True, but I think it shows something simpler than that, too. A complex, spacially accurate map isn’t a tool for communicating; it is a tool for investigating: a model. A schematic map is a tool for communicating, but not investigating. And this distinction goes beyond maps and applies to nearly all ways of communicating.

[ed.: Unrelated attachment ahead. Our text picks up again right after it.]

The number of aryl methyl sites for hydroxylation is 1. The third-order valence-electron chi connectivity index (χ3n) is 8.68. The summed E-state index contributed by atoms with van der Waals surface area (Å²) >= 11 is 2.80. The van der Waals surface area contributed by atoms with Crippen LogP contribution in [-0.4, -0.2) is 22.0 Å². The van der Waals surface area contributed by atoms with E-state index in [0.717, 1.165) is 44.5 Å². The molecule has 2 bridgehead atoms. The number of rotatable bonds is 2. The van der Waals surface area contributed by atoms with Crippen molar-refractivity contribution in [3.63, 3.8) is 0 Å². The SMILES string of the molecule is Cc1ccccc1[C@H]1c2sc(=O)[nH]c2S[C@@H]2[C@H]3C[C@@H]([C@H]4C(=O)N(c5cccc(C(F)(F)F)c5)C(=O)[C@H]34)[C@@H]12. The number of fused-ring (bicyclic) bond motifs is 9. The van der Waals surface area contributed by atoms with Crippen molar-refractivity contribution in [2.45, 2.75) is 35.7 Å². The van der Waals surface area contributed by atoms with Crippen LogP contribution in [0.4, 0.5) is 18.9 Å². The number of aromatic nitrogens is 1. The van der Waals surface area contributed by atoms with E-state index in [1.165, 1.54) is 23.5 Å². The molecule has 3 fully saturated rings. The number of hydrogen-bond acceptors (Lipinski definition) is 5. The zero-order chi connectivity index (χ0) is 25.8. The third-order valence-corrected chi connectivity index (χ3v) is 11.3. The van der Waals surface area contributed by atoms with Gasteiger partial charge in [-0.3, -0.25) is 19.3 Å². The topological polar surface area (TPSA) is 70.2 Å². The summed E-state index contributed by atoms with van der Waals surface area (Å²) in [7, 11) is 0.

A pictogram is a good way to communicate: this way to the exit. A painting is a good way to investigate someone else’s perspective on something. Chief’s standing orders are a good way to communicate what his expectations are. A poem is an invitation to investigate part of someone’s internal world. The fuel oil system is best to investigate with own hands and eyes, but photographs aren’t much good if you want to tell someone else how it works: better to draw a schematic diagram if you want to communicate about it.